- an act or instance of separating or the state of being separated.
- a place, line, or point of parting.
- a gap, hole, rent, or the like.
- something that separates or divides.
- cessation of conjugal cohabitation, as by mutual consent.
- judicial separation.
- Aerospace. the time or act of releasing a burned-out stage of a rocket or missile from the remainder.
- Photography. separation negative.
Origin of separation
Examples from the Web for separation
Enter Americans United for Separation of Church and State, which threatened to sue.In Florida, ’Tis The Season for Satan
December 7, 2014
But the second thing is the way this city has changed in recent years, the intensification of the separation.Mass Murder in the Holy City
November 18, 2014
But does John accept Brenda the wife and Brenda the professional after two full years of separation?Cameroonian Women Fighting Sexism With Tourism
November 7, 2014
Thanks again to the Founding Fathers for the separation of powers!In North Carolina, GOP Overreach May Be More Unpopular Than Obama
November 3, 2014
The hero first enters a period known as separation, where he leaves his past and enters a new life of adventure.The Walking Dead’s Luke Skywalker: Rick Grimes Is the Perfect Modern-Day Mythical Hero
October 28, 2014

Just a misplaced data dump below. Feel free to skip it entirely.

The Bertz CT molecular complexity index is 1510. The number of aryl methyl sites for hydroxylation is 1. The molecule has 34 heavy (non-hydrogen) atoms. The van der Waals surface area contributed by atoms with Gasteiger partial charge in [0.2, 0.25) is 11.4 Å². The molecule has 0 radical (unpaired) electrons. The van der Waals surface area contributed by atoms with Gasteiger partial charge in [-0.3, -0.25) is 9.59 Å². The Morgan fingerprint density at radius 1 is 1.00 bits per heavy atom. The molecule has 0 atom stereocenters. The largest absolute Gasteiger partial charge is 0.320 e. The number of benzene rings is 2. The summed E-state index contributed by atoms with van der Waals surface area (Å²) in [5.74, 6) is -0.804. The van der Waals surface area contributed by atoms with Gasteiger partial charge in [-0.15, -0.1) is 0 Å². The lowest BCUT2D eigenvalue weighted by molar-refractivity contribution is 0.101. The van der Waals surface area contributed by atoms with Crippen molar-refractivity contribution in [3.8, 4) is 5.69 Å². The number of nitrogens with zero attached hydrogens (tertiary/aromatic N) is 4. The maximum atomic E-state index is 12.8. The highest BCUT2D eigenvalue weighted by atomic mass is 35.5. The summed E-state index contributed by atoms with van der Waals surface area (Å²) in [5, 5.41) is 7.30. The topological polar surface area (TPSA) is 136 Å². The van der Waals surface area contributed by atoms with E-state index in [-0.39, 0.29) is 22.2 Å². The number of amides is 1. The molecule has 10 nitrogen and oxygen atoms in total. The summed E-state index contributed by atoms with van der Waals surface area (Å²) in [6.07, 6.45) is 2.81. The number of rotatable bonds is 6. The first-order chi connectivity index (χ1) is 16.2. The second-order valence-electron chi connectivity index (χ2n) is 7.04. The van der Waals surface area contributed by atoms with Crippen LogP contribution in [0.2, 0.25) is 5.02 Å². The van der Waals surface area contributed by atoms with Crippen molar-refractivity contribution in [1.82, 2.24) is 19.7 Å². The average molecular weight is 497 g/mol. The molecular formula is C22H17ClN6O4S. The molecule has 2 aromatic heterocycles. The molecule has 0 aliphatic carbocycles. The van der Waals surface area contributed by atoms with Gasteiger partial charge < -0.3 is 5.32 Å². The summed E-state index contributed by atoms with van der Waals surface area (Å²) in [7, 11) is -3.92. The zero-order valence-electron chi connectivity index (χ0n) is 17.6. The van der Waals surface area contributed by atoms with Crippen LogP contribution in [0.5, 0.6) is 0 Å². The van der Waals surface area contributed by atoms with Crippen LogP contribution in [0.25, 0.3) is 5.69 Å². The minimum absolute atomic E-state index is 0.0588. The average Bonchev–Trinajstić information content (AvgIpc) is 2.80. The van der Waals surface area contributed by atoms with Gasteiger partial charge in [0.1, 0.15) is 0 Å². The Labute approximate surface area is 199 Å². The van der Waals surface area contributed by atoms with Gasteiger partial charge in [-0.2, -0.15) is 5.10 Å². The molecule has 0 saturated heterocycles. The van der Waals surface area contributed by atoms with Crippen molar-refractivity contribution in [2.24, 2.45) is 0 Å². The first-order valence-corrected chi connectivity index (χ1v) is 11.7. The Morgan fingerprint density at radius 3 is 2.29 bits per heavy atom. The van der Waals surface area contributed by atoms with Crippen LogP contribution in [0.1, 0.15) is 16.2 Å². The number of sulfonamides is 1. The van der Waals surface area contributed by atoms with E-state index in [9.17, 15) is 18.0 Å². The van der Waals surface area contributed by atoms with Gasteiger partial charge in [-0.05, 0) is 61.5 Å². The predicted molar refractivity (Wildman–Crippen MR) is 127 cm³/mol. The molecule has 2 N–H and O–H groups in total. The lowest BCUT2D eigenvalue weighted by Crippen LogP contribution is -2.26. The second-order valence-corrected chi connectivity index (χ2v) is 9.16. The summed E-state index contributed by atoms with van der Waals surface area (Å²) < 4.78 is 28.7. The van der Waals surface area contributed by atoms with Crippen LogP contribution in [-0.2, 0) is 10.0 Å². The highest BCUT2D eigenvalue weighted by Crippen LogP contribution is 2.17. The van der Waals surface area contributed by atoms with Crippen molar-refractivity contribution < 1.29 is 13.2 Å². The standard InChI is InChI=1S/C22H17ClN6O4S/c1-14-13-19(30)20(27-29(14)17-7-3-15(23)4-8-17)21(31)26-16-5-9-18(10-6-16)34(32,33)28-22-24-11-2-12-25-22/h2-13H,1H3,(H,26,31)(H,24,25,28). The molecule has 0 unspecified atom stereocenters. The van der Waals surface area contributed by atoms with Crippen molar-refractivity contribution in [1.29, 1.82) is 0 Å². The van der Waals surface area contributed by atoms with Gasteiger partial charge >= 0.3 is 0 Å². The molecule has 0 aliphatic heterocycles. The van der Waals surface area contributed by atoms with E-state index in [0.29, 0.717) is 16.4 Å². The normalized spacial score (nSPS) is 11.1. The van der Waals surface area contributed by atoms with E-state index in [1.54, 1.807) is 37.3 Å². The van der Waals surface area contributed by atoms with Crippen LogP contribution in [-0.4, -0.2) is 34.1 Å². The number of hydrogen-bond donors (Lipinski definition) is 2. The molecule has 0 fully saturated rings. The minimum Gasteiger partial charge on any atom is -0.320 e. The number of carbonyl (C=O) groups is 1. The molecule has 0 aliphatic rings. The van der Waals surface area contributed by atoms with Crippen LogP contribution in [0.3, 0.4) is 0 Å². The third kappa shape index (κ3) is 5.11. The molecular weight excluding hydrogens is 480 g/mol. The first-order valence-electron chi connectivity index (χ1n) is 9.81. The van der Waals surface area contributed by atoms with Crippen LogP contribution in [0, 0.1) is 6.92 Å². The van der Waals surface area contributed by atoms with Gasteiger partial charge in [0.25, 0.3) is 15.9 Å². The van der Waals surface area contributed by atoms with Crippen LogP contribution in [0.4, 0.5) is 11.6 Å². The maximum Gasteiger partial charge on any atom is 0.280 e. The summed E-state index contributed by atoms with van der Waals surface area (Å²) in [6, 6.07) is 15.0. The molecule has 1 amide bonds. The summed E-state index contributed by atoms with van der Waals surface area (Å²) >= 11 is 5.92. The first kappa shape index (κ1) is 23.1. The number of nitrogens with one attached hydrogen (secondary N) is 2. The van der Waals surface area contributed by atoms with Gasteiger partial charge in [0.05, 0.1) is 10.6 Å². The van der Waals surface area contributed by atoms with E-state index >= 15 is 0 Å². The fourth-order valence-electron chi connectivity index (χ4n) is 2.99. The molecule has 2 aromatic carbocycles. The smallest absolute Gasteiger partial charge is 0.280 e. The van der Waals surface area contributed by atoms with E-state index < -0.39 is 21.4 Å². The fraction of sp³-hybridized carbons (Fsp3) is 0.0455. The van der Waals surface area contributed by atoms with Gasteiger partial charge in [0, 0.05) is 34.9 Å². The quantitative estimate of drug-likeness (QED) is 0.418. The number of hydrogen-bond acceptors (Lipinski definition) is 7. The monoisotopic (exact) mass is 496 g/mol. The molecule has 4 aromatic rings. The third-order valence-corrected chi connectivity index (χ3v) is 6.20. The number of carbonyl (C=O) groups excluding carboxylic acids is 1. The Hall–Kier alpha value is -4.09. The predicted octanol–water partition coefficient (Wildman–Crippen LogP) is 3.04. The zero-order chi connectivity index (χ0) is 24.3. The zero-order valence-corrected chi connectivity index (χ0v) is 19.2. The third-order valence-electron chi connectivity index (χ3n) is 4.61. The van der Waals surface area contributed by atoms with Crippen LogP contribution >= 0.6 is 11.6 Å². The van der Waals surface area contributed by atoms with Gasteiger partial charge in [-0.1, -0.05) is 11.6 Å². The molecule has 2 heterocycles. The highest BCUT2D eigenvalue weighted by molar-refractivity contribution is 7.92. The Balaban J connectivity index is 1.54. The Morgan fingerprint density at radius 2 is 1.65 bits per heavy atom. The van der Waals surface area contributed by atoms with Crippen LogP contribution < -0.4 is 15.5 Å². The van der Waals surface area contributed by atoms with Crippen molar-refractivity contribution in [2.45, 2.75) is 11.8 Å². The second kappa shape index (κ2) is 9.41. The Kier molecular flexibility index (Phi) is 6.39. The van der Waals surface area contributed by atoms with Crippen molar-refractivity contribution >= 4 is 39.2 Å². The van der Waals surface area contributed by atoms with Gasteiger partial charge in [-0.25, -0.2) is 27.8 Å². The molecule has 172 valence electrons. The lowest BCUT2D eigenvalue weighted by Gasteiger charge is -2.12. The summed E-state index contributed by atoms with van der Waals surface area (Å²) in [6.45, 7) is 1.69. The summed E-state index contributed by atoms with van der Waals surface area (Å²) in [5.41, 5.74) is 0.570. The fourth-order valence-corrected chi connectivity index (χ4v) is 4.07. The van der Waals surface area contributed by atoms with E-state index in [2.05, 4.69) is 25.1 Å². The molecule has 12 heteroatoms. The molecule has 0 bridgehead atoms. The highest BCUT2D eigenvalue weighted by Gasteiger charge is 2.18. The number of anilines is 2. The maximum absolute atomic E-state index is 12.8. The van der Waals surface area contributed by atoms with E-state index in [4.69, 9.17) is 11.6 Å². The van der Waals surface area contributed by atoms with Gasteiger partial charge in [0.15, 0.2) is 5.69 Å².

But the British government objected to the separation and their union with Greece.The Grand Old Man
Richard B. Cook
It was no separation—so long as like speech it was between them.Weighed and Wanting
There was none of the illusion of separation; he was always there, like Katie.K
Mary Roberts Rinehart
This I did; and we met, again, after a separation of five-and-twenty years.
In this manner are old shipmates often thrown together, after years of separation.
- the act of separating or state of being separated
- the place or line where a separation is made
- a gap that separates
- family law the cessation of cohabitation between a man and wife, either by mutual agreement or under a decree of a courtCompare judicial separation, divorce
- the act of jettisoning a burnt-out stage of a multistage rocket
- the instant at which such a stage is jettisoned
Word Origin and History for separation
c.1400, from Old French separacion (Modern French séparation), from Latin separationem (nominative separatio) noun of action from past participle stem of separare (see separate (v.)). Specific sense of "sundering of a married couple" is attested from c.1600. Sense in photography is from 1922. Separation of powers first recorded 1788, in "Federalist" (Hamilton), from French séparée de la puissance (Montesquieu, 1748). Separation anxiety first attested 1943.